When it comes to racial justice, inner work is recognizing all the ways we believed the system we grew up in. Schools, tv, music, elected officials, and society reflect the patterns that our historical systems have created. A mindset shift can happen by being curious of how to bring diverse voices forward for progress. In my lifetime, I am continuing to see a shift that our nation has been waiting for. The inner work of racial justice asks us to question our preferences and push past them. Progress means questioning our assumptions and widening our lens of inclusion. My mindset matters because when I stay awake to the systems in my community, I can use my privilege to ask more people to the table.
Inner Work is Deepening The Practice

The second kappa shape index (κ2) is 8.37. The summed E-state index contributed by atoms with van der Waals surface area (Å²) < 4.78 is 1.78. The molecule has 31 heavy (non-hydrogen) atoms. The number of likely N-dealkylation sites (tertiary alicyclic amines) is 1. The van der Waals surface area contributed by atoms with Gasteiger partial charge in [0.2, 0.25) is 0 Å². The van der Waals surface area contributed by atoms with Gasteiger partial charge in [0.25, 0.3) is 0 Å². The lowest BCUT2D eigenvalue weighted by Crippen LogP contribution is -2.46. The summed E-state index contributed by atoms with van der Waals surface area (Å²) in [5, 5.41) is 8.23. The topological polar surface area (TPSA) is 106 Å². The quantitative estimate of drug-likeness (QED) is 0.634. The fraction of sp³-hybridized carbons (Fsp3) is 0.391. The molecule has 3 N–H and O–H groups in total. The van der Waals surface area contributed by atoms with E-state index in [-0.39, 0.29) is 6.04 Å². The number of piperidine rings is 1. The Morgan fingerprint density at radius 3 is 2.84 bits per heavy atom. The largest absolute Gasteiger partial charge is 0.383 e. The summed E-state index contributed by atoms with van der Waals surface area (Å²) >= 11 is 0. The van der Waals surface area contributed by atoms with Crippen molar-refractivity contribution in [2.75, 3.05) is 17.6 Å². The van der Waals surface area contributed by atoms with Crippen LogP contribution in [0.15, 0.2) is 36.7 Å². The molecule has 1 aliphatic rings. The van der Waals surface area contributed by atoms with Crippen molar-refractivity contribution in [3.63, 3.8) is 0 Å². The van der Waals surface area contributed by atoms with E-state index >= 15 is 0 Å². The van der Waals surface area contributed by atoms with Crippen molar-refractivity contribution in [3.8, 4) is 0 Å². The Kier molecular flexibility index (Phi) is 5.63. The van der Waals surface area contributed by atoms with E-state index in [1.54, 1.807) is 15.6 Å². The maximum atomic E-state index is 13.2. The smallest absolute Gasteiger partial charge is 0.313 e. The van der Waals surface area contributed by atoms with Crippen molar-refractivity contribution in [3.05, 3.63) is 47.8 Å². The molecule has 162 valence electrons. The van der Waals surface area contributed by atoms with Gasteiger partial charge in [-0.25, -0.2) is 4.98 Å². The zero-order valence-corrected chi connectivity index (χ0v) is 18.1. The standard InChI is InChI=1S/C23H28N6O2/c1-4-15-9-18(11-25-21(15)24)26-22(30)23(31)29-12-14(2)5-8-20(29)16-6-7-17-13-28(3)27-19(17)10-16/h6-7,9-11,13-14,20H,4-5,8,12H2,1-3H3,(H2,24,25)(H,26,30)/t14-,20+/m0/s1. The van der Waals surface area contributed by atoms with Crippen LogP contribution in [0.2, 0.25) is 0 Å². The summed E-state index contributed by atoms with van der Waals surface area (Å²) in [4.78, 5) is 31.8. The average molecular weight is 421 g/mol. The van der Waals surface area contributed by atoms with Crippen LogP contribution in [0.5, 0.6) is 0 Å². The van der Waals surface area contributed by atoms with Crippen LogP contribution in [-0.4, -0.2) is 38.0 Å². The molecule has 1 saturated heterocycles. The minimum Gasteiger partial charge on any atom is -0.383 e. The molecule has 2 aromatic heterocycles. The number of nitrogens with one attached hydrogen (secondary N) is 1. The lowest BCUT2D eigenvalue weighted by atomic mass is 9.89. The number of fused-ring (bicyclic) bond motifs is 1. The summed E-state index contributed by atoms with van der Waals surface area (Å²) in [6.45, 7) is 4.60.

Deepening the practice requires looking within to see when I am comfortable and when I am uncomfortable. Deepening the practice means to lean in when I would prefer to avoid or step back. Being curious can help to widen our lens and seek out answers to why diversity and inclusion matter. How equal is the system I am in? In what ways do I benefit from my whiteness? What can I do to chip away at my own ignorance? It is important that I continue the work of educating myself so that I can participate in inclusive actions. For me, this means reading books that enlighten, asking questions in my town’s systems of school and police, and participating in town discussions on the events of 2020-2021 BLM. It is important that our systems deepen the practice in caring about racial justice. Thinking and talking about racial justice at home and at work matters to continue the work of inclusion in our society.